“The best Spanish novel about the Spanish Civil War.”
— Álvaro Mutis, Author, The Adventures and Misadventures of Maqroll, winner of the Neustadt International Prize for Literature
Winner of Spain’s prestigious Planeta Prize for fiction, this historical novel takes the form of an imagined diary by General Antonio Escobar, the highest-ranking officer of the Republican Army remaining in Spain at the end of the Spanish Civil War, while he awaited trial and execution.
Besides being a vivid reminder of how destructive political passions can be, General Escobar’s War is also a profoundly intimate portrait of an inspiring man. By his decisive action on July 19, 1936, Escobar, then a Civil Guard colonel and a man of profound religious conviction, succeeded in thwarting the military uprising in Barcelona.
Although his father was a hero of the Spanish-American War in Cuba, his daughter was a nun, and one of his sons was a Falangist fighter, Escobar freely chose to defend the Republic in accordance with his oath to support the legally constituted government.
The author gives a rare perspective of the Spanish Civil War, free of partisanship and ideology, through a soldier who, in Spain’s great historic schism, chose to take a deeply uncomfortable stance because he believed his duty called him to do so.
“A wonderful book that explores the experience of a brave and honorable soldier, a faithful Catholic. His true story, here fluently translated, is told with moving sensitivity and an admirable lightness of touch.”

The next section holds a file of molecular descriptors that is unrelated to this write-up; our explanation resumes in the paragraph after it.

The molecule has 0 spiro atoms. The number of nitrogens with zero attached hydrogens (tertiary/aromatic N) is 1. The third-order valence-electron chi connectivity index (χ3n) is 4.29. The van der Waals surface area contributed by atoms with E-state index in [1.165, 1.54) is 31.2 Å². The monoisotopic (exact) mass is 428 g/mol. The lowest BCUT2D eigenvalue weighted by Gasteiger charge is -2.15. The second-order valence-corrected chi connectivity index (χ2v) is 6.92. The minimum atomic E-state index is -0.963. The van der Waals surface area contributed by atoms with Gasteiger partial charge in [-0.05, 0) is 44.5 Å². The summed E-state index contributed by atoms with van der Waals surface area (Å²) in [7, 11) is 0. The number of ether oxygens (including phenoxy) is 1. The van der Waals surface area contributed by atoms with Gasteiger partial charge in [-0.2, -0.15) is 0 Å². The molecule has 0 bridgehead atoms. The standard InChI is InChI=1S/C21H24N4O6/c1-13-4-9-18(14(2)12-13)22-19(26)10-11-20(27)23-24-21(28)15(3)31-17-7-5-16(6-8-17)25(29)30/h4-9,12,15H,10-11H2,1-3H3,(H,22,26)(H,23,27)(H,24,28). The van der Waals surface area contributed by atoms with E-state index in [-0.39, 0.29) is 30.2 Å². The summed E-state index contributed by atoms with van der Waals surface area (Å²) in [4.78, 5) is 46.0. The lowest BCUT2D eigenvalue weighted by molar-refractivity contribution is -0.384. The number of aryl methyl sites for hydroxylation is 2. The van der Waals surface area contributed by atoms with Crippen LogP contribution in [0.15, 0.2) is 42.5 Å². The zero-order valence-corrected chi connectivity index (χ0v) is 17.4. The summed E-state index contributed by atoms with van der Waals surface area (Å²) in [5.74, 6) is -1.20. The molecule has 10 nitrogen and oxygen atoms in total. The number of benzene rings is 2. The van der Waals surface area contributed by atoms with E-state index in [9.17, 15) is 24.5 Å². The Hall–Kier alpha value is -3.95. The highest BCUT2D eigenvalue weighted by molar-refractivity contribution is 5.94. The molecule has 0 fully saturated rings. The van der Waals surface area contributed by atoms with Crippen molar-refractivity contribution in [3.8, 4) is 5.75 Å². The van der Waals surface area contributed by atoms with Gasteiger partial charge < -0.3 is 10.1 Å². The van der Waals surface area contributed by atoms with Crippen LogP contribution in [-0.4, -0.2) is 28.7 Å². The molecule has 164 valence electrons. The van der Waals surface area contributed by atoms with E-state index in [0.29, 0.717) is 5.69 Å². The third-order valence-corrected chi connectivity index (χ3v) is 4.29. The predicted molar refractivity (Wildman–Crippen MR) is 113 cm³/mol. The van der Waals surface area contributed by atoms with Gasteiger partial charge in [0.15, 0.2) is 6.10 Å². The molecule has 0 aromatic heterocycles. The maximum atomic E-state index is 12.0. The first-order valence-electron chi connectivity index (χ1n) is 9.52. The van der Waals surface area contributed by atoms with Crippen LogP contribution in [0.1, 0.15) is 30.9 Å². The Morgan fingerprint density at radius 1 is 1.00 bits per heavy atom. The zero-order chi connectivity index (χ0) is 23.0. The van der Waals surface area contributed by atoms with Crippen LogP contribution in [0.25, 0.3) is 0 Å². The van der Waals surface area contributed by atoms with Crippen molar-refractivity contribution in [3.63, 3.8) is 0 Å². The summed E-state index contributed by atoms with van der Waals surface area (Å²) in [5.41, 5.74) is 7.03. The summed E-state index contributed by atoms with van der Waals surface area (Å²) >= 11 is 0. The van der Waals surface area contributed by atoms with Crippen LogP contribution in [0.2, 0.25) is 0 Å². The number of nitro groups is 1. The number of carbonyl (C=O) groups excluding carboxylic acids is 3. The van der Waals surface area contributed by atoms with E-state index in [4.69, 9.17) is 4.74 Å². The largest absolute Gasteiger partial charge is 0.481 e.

— Lucy Beckett, Author, Postcard from the Volcano, and winner of the Aquinas Award for Fiction
“Many books are called ‘brave’ without cause, but this one is the genuine article-a truly courageous and insightful work. The reader is forced to consider the heartbreaking choices faced by anyone who has lived to see his country so cruelly divided.”
— Fiorella De Maria , Author, We’ll Never Tell Them
“Like all good historical fiction, this novel brings the past to graphic and disturbing light. It also shows the dignity of the human person in the midst of the ugliness of war.”
— Joseph Pearce, Author, Wisdom and Innocence: A Life of G.K. Chesterton
“The fatalistic first person narrative is haunted by Escobar’s resigned courage as he clings to his honor and his faith in a time when both were dangerous.”
— Michael Richard, Author, Tobit’s Dog